Northwest Governors Condemn House Republican Healthcare Vote
The Democratic governors of Washington and Oregon are condemning the Republican vote in the U.S. Congress to repeal and replace the Affordable Care Act.
In Washington, Gov. Jay Inslee issued a blunt statement calling it “a shameful day in American history.” He warned that 700,000 Washington residents could lose health care if the Republican plan became law.
Republicans in Congress have voted to strip health care coverage from 700,000 Washingtonians. My full statement: https://t.co/wdK1anIujZ
— Governor Jay Inslee (@GovInslee) May 4, 2017
“People need to understand what’s going on here,” Inslee said. “It is the old switcheroo of favoring tax cuts for the rich over the healthcare of the working people in Washington and I find that outrageous.”
In Oregon, Gov. Kate Brown said a rollback of Obamacare would jeopardize health care for 350,000 Oregonians. She said the effects would be catastrophic in rural parts of the state and for the disabled, elderly, poor and chronically ill.
Today’s #AHCA vote was irresponsible and shortsighted. I call on Congress not to turn their backs on working families and rural communities.
— Governor Kate Brown (@OregonGovBrown) May 4, 2017
All of the Democratic members of Congress from Washington and Oregon voted no on the American Health Care Act. The Republicans split with Washington’s Dave Reichert and Jaime Herrera Beutler voting no and Cathy McMorris Rodgers of Washington and Oregon’s Greg Walden voting with the majority in favor.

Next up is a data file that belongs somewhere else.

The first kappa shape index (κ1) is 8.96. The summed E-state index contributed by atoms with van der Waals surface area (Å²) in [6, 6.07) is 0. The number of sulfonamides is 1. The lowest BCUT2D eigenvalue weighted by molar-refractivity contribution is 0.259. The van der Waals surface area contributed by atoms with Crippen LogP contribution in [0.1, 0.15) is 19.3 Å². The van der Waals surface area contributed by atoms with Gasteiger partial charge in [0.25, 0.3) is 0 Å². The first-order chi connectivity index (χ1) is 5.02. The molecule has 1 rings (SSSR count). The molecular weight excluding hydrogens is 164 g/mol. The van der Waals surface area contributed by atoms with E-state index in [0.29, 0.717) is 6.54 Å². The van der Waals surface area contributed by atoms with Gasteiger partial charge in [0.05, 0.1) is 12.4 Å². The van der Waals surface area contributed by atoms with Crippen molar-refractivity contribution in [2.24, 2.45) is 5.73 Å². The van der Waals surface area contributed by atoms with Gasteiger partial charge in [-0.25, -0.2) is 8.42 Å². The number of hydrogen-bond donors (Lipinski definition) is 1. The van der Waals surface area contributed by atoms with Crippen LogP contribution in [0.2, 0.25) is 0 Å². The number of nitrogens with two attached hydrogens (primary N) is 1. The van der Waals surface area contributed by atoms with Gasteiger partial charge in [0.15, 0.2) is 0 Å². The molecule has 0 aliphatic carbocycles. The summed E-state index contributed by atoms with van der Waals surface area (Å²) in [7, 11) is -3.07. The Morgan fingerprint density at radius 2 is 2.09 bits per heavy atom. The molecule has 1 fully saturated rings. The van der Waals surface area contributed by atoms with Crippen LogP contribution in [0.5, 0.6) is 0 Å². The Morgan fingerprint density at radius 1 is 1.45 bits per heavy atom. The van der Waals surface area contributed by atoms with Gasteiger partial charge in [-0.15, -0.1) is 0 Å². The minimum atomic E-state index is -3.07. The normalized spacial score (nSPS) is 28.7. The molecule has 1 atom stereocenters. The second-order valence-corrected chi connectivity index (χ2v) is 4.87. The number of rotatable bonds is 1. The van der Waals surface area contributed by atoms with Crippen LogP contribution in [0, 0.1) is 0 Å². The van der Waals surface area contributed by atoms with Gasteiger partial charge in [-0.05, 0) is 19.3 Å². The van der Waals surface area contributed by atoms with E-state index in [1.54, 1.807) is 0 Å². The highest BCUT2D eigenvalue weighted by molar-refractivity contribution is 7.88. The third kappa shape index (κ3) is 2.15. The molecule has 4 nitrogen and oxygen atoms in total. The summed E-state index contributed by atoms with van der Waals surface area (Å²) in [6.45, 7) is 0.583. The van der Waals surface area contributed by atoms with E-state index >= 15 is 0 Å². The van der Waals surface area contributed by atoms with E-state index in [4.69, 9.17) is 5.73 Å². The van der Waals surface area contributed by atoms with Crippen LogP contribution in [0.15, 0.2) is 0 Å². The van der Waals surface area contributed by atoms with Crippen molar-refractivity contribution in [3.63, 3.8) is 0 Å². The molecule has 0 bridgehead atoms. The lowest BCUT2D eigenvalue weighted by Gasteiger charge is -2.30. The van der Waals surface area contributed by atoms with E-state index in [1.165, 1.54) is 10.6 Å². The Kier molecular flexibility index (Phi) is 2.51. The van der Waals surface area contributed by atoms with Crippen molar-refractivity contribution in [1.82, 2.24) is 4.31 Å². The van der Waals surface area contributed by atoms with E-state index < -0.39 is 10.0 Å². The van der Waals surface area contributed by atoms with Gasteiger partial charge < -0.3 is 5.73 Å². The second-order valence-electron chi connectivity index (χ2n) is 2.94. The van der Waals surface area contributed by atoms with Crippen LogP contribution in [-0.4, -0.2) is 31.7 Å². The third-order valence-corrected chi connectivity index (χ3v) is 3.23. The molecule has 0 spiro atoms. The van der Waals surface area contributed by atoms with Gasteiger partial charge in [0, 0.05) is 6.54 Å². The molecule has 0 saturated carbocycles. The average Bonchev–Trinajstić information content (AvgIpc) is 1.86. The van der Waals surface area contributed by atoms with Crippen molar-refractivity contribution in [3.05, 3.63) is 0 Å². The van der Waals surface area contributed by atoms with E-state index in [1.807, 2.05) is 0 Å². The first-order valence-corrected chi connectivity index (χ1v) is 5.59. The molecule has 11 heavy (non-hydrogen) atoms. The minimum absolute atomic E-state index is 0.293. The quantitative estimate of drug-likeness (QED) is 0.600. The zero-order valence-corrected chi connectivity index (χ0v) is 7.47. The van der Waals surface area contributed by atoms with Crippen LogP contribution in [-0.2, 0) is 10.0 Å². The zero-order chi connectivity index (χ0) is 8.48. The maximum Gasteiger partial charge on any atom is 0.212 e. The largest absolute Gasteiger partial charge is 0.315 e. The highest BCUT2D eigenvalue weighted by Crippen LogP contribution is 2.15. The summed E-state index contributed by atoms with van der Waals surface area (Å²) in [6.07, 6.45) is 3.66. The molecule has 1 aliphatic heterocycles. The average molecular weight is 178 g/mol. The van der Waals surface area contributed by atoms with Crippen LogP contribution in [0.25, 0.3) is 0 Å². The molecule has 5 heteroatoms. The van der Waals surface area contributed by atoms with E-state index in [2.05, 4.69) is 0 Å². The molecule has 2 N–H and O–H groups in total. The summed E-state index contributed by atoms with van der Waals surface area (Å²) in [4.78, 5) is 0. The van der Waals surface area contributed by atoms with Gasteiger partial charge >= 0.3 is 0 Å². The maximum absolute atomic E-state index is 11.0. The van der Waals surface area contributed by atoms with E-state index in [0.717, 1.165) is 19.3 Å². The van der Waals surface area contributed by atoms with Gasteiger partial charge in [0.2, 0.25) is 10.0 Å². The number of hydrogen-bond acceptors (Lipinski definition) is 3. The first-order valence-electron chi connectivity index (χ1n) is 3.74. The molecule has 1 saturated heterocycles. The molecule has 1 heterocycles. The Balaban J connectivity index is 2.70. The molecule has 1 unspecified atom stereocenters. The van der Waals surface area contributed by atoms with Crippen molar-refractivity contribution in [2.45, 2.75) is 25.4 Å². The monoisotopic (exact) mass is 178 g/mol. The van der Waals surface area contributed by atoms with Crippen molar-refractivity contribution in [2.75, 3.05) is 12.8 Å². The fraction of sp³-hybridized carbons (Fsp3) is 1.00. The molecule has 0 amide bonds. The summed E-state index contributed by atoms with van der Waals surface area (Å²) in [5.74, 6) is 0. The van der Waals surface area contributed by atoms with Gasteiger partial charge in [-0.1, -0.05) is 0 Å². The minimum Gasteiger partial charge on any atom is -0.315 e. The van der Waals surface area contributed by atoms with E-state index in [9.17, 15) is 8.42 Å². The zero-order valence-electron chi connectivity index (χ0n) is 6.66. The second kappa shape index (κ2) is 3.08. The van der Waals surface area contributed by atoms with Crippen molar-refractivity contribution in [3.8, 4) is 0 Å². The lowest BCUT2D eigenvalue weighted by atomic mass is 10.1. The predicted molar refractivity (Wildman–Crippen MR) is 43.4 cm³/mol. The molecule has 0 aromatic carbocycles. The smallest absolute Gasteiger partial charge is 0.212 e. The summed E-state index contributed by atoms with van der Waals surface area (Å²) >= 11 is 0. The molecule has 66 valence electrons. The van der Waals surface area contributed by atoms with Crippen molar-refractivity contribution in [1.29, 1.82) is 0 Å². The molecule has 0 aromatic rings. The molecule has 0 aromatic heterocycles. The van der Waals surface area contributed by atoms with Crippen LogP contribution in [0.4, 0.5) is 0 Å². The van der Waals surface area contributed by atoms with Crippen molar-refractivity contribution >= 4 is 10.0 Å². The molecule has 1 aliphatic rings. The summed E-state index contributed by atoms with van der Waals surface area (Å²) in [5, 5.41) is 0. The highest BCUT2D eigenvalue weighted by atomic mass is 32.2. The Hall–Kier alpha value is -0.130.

In a statement, Walden said, “Simply put, the American people deserve better than what they received under Obamacare and the American Health Care Act delivers on our commitment to rebuild our health insurance markets and provide relief to the American people.”
McMorris Rodgers called the vote “historic” and said, “For the millions of Americans who have been struggling to find affordable, reliable health care coverage … this is a victory.”
Inslee said he’s hopeful the bill won’t make it through the U.S. Senate, but said opponents “must remain engaged” on the issue.
The bill would eliminate the 2014 expansion of Medicaid that states like Oregon and Washington embraced.
It would also replace the current tax credits used to purchase individual health care plans on state exchanges with tax credits based mostly on age instead of income.
Both Brown and Inslee credit the Affordable Care Act with driving down the rate of uninsured in Oregon and Washington to under 6 percent.
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